Bland UK Conservatives are blind to maverick Jeremy Corbyn’s appeal

Bland UK Conservatives are blind to maverick Jeremy Corbyn’s appeal, by Janet Albrechtsen.

Professional politicians are killing modern politics. … Gone are people with real-world experience. And when politicians haven’t had a real job, it’s no surprise that they’re disconnected from what matters most to the voting public. In this vacuum, straight-talking Corbyn and Trump make sense. …

May has become Corbyn’s most effective enabler. … No cut through. No real sense of what she believes in. Trying to look more human last week on ITV’s This Morning! May gabbed on about the critical need for a review of university tuition fees. Meanwhile Corbyn promises to get rid of tuition fees. Tories can’t possibly outbid Corbyn, but at least try a passionate rebuttal, pointing out that no fees are a boon for the rich and a hit to every low-income taxpayer. Instead, May sat quietly, brow furrowed, mumbling about being determined to jolly-well get on with her job. …

Last year, the party of Thatcher couldn’t even launch a spirited defence of Uber, its 40,000 drivers and 3.5 million users of its app, which is disrupting the London cab monopoly. Instead, Labour mayor Sadiq Khan has been bringing Uber to heel.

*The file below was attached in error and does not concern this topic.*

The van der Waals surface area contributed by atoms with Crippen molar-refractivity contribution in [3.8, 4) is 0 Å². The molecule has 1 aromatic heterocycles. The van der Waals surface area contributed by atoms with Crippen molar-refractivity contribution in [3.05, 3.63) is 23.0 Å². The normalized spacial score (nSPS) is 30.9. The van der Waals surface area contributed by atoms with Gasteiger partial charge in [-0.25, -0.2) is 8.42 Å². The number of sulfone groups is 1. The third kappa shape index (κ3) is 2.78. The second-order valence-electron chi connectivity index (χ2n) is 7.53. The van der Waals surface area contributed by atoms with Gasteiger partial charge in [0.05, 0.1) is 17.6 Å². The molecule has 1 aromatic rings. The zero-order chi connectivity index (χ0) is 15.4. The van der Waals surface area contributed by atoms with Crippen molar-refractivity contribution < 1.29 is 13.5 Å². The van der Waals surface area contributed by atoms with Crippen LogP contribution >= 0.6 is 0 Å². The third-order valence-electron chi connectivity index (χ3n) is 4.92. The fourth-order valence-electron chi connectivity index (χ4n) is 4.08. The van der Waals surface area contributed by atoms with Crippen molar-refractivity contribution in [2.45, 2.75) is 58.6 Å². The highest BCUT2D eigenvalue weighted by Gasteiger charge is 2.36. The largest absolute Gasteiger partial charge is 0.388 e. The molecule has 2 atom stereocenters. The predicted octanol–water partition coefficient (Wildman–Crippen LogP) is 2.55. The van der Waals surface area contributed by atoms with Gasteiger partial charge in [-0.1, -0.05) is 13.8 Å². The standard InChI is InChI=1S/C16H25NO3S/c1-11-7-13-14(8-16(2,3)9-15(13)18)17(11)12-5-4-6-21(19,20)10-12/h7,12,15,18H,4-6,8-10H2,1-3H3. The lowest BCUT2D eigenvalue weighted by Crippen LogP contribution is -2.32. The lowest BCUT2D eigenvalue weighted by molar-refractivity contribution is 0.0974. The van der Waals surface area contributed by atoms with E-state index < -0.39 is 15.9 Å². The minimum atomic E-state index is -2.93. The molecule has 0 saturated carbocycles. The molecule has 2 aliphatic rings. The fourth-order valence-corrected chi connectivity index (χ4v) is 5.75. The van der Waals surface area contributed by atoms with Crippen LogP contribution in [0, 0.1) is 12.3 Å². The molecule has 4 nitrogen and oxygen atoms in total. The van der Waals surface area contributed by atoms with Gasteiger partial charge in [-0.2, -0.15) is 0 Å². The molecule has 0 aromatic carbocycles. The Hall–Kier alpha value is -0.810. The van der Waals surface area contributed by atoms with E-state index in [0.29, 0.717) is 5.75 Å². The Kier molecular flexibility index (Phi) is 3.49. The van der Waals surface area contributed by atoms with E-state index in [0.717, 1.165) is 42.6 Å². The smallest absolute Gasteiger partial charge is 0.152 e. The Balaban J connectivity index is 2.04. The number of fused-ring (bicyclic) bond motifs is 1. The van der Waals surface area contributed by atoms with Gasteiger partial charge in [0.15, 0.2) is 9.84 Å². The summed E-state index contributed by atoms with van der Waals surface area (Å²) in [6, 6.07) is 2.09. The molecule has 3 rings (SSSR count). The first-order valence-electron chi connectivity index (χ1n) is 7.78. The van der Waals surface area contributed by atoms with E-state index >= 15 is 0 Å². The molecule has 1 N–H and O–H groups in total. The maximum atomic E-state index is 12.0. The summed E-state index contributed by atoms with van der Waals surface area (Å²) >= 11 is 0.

It’s not enough for the Tories to counter Corbyn’s crazy socialist policies, be it rent control or renationalisation, by alluding to the disasters of the 1970s when his most ardent supporters were born in the 90s. Corbyn is resonating because Tories can’t rebut his policies with enough courage and conviction, and because his critics have cried wolf too many times.

The May government is right that Corbyn’s policies will be disastrous for the British economy. So was Bobby Vedral, the London-based Goldman Sachs partner who recently said: “If we have Corbyn, we have Cuba without the sun.” But most Tories and almost every corporate head honcho said a vote for Brexit would cause immediate economic ruin, and now Brexit is official government policy and the economy is fine. …

Both Trump and Corbyn have attracted ridiculous slurs, with each affront only cementing their popularity with supporters. It lets both men point to a media monolith that is out to get them. Recent claims by Corbyn’s opponents that he sold secrets to communist spies during the Cold War, accusing him of “betraying his country”, comparing him with Kim Philby, a proven traitor, are backfiring. The May government looks desperate and Corbyn has another chance to promise that change is coming, this time pointing the finger at billionaire press barons.

The rise of this radical socialist is bad news for Australia. Bill Shorten may be the poor man’s Corbyn, but Labor is steadily ahead in the polls here because even Shorten’s opportunistic brand of class-war politics is resonating more than blancmange managerialism from the Turnbull government.

hat-tip Scott of the Pacific